IT was the stuff of anglers’ dreams when 28 boats landed 27 southern blue fin tuna and tagged and released others in one day’s fishing.
But that was the reality on Saturday off Waihau Bay, with the 27 tuna landed put over the club’s scales and at least six taken back to visiting anglers’ clubs and devoured.
The average weight of the tuna caught was about 70 kilogramms, according to the Waihau Bay Sport Fishing Club. Many boats enjoyed multiple hook-ups of two, three and four fish each.
A tuna caught on a 37kg line by Lynda Randrup weighed 91.4kg, putting it in contention for a New Zealand women’s angling record.
Since Saturday’s big haul, blue fin continue to be caught albeit in smaller numbers.
Fifteen were weighed in on Tuesday, ranging in weight from 57kg to 121kg and plenty more were boated yesterday.
Waihau Bay Sport Fishing Club vice-president Jimmy Kemp told the Beacon the number of southern blue fin tuna being hooked and landed hadn’t been seen before.
He said it was known the southern blue fin tuna might migrate to the area’s Ranfurly Banks, a fertile fishing area on a continental shelf off Cape Runaway, about 20-25 miles out from Waihau Bay, where the boats launch.
Commercial long-liners pick up the tuna in the Wairarapa and the fish have been known to make their way to the Gisborne area before migrating up the East Coast.
He said commercial long-liners had to abide by a set quota system and once their limit of southern blue fin tuna was caught, they couldn’t take any more for the year.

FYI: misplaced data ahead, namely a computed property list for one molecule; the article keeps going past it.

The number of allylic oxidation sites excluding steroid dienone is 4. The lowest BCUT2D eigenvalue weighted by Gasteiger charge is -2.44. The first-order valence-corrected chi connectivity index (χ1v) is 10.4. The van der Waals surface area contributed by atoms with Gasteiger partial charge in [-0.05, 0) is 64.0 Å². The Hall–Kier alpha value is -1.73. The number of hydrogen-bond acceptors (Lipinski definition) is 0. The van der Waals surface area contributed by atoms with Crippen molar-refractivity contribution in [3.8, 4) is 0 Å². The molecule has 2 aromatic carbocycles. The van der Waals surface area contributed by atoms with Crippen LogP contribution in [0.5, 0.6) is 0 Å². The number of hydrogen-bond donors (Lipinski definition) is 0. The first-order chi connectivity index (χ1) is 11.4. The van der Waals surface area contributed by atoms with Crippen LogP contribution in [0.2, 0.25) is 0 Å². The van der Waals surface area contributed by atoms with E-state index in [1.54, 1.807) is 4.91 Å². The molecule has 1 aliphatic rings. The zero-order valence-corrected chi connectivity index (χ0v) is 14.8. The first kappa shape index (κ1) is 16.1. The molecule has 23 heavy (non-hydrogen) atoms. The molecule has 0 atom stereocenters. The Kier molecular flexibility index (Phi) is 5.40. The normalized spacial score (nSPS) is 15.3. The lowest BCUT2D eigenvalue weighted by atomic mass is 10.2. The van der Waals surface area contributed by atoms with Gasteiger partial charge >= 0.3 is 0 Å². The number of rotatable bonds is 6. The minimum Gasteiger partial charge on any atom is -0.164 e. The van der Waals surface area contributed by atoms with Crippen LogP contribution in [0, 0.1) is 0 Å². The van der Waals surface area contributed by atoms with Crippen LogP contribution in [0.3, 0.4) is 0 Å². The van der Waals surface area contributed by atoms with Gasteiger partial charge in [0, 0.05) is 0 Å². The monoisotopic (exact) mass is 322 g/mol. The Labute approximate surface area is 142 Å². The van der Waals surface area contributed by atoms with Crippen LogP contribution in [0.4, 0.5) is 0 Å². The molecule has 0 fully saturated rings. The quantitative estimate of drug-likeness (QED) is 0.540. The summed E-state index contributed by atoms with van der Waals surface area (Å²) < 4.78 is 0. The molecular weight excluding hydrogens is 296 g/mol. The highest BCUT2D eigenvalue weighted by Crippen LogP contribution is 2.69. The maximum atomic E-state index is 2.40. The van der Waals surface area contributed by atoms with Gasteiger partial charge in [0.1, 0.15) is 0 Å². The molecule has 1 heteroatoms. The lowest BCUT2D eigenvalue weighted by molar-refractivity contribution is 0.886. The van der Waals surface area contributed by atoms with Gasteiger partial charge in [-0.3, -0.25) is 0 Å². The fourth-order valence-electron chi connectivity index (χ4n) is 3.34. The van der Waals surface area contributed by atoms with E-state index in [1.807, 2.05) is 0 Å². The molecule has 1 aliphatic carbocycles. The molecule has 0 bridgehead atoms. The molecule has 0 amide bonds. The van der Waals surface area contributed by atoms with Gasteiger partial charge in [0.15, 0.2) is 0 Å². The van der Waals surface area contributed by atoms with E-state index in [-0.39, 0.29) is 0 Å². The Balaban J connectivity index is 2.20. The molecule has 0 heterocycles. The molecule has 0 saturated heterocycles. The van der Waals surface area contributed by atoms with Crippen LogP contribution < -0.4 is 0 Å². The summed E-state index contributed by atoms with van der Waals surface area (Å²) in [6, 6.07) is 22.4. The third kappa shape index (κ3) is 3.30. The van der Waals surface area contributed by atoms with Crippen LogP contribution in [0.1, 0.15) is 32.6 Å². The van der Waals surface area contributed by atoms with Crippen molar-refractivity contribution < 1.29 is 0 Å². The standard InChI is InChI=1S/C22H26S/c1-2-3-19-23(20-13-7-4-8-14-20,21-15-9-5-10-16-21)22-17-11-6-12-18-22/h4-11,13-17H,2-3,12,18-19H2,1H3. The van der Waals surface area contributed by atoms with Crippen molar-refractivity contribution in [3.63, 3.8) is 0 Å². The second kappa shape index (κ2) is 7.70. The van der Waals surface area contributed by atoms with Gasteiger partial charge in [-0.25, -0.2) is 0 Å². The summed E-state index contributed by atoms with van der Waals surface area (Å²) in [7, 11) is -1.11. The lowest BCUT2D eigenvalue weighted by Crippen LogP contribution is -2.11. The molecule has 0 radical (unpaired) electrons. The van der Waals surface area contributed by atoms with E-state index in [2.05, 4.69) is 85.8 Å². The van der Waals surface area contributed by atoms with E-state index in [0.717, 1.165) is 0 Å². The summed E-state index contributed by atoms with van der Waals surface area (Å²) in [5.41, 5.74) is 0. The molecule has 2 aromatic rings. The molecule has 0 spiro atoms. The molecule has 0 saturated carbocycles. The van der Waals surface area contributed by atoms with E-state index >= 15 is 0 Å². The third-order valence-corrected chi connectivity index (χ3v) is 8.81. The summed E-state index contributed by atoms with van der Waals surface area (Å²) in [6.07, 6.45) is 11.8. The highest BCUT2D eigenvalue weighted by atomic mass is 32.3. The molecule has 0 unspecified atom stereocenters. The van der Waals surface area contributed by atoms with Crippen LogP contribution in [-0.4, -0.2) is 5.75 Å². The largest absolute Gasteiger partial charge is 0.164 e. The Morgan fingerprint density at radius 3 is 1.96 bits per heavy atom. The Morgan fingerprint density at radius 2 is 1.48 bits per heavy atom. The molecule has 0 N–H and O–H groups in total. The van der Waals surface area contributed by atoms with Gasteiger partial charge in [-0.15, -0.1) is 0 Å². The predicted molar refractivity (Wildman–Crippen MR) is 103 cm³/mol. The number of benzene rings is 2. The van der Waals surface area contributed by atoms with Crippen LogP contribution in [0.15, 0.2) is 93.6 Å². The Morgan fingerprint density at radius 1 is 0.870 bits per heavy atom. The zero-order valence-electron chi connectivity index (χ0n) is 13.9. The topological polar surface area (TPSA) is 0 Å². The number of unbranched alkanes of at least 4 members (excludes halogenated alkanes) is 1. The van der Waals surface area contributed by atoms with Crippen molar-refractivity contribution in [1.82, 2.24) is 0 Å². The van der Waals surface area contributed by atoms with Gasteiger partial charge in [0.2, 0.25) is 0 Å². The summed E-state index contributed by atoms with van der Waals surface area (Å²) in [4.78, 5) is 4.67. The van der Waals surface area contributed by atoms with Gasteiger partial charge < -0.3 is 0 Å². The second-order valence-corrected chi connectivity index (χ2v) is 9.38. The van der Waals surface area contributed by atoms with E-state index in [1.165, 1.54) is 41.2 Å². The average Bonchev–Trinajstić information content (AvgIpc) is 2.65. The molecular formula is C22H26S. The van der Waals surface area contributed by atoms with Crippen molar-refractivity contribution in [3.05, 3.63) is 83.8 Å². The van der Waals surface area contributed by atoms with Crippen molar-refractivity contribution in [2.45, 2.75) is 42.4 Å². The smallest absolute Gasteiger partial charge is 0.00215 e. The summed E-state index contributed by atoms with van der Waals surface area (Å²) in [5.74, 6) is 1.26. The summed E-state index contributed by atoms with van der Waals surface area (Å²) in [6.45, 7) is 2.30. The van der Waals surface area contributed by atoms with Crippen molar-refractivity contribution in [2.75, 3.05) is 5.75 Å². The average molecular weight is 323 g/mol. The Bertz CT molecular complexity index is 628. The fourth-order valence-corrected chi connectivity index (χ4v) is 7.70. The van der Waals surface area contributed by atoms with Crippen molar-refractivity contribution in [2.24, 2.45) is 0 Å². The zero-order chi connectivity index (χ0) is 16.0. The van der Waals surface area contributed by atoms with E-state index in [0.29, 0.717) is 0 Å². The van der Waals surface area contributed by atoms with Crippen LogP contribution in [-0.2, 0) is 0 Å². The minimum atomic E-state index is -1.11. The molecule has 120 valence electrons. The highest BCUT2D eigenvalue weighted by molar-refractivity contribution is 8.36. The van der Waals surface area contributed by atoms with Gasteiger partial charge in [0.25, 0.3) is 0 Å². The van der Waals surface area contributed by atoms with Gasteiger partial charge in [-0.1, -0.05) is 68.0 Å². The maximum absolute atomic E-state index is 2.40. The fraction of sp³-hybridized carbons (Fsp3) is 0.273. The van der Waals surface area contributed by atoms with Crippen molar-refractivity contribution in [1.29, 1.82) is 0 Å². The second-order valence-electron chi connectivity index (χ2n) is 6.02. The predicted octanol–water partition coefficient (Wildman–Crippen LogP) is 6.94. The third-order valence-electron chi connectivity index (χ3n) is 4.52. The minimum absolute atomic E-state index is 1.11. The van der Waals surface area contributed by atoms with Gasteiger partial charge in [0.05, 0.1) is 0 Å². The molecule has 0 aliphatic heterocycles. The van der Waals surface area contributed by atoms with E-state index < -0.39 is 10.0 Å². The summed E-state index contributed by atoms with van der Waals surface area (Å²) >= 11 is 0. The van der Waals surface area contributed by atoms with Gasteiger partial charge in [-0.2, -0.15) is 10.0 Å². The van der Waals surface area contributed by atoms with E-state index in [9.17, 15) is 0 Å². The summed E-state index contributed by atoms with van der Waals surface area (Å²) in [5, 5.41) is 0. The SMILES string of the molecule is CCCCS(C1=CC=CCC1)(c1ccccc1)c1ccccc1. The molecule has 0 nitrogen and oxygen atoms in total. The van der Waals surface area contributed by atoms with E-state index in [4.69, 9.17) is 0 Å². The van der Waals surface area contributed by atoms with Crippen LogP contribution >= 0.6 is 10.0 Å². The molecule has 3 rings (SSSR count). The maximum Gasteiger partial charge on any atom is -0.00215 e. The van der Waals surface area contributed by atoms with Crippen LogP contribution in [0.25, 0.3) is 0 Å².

However, it is understood that commercial long-liners have yet to fill their southern blue fin tuna quotas, and are continuing to fish for the tuna off Gisborne.
Kemp said locals had had a go for southern blue fin tuna in the past without the success now being seen, and there were fewer locals than game fish.
However, he said some recent successes were shared on social media and lots of visiting boaties keen to taste the action had flocked to Waihau Bay, dubbing it a “gold rush”.
Adrian Gidlow was one of these success stories after he landed four of the hard-fighting fish just over a week before Saturday’s big haul.
Kemp said by now it was usually fairly quiet in Waihau Bay, but with all the action on the water, accommodation was fully booked, with people still hoping the blue fin tuna are around.
And Kemp believes once you get a few boats out on the water it is easier to come across the southern blue fin tuna.
Kemp said the warmer winter temperature could be behind the blue fin tuna phenomena. On Saturday the temperature was 17.5 degrees.
But blue fin tuna would also normally be found in cooler water and can be caught up the Fiordland Coast in summer, Kemp said.